So, even though the battery doesn't last thru either dog. I have absolutely no problem getting their nails "battery=dremeled" now.

I give it over to the fact [1] no high noise / high powered elect motor, [2] no hard gripping of feet to get the trimmer just at the right spot to cut, [3] no straddling/me laying on them/backing them into the corner of the shower since it didn't move/etc, [4] no high vibration. Still lots of treats with lots of praise & Mommy-kisses [don't say it, Guys!].

OK, just might work for someone else too. Cheap battery dremel, either sitting on the floor with them or them laying on the couch with me sitting beside them or them laying out in the yard with me sitting beside them, lots of treats & praise & 2 very happy dogs AND short nails.

Try it. Walmart will take the dremel back if you don't like it. No money lost, just time & gas to go & buy one. Easy nail trimming - priceless!!

Again, fyi.
 

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I believe this is a training issue for most dogs.
I have had 5 Labradors now over the past 20 plus years. Trained all of them to lay in my lap while I do each foot. Start with getting a treat for touching and holding the feet.. then after each nail is clipped.
They associate the sound of the clipper with a reward.
Eventually I get down to one treat per foot and lastly.. one treat when we are all done when the dog is all trained. My dogs are relaxed in my lap on the floor. We often finish with a good belly rub as well.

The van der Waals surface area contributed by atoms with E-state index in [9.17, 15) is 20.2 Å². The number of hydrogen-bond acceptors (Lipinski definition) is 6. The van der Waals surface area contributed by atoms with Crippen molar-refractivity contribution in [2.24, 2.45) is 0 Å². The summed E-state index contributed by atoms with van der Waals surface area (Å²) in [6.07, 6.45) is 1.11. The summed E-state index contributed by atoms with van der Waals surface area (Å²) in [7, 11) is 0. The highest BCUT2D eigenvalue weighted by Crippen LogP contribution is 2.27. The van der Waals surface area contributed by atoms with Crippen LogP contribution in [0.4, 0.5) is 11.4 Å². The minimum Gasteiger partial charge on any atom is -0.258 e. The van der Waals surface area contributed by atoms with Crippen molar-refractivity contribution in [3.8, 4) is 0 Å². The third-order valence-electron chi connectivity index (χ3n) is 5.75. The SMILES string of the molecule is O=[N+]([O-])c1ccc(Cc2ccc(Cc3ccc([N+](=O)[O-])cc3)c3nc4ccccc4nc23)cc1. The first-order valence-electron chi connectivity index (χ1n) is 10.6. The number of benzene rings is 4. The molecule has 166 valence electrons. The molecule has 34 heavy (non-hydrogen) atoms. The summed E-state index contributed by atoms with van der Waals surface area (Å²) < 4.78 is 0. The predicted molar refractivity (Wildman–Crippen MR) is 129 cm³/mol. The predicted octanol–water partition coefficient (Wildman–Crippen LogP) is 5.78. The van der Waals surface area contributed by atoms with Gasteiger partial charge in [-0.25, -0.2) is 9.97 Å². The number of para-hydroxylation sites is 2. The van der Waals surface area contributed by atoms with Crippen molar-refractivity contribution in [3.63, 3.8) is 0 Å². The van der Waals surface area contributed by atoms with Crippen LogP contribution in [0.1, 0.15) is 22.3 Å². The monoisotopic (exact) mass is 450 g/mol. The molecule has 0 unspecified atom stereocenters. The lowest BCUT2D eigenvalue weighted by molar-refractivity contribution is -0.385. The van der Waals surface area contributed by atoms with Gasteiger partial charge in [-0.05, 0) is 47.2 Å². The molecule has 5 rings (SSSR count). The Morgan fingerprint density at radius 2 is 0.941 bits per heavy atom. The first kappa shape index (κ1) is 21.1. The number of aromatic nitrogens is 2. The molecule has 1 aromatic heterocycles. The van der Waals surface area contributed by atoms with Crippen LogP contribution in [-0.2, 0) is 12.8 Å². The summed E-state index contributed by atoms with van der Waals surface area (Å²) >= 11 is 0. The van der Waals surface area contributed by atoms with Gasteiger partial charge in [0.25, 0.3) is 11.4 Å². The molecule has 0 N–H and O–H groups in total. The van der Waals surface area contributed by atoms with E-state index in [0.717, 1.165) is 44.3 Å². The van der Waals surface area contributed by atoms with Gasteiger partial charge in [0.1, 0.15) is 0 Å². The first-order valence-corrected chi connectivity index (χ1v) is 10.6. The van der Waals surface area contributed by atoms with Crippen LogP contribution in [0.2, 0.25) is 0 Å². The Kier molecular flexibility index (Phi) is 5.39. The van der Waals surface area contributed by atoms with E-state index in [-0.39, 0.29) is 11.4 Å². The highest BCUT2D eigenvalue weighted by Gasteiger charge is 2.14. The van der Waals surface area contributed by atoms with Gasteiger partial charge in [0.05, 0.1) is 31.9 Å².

I do this weekly with my dogs. I use the clippers and then finish off with the Dremel. Dogs are used to both. Since I do it weekly I don't take off much and don't cut too much off at a time. I also check ears, teeth and a quick skin check at the same time.

If you start early and put in the time those first few months it is really worth it. With very young puppies I practice "handling" them daily so they learn to accept it.
Kim S.
 

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After large volumes of blood from both the dog and myself on the carpet and kitchen floor, then up the stairs and all around the bedroom, my good jeans, one of my favorite shirts, and a bed spread, I pay the groomer $13 once a month. It's worth it.
 

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This was on a recent Man's Best Friend blog on Field & Stream.

"Ever have a dog that fights you non-stop while trying to do his periodic claw trimming? Maybe a bad past experience or one of those who just can't sit still. Rather than fighting with him, found the key is total distraction. What dog doesn't love a good treat? I'll take a slice of very fresh white bread. You know the kind. The type you can wad up into a tight dough ball. Slather it up with peanut butter. Open the dog's mouth. Stick the slice up in the roof of his mouth, peanut butter side up. He'll be so busy trying to get it down with his tongue, he won't care what you're doing! The only challenge to this technique is to stop laughing long enough to get the deed done! Enjoy!"

http://www.fieldandstream.com/blogs/mans-best-friend/2012/05/share-your-gun-dog-tips-win-fireknife
 

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My Labs really never have long nails as puppies. The younger one is 17 months and there is nothing to trim. The older one was the same until she was over three. In the last year she has had the front two nails on the front paws done twice. Crazy to spend $8 at the Vet to trim 4 nails, but the other nails are all short. I did it because she can not sit still. She has never had the nails cut too short so she was good both times. My older dog, different breed, got the nails cut too short by the groomer and he is a real pain for being on 23 pounds.

Terri
 

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Sharon Potter showed us how to use the dremel tool last summer. Never any problems now. Sure, the youngest wiggles and fusses, but with two of us doing it, it is over without trauma in just a minute. Thanks Sharon!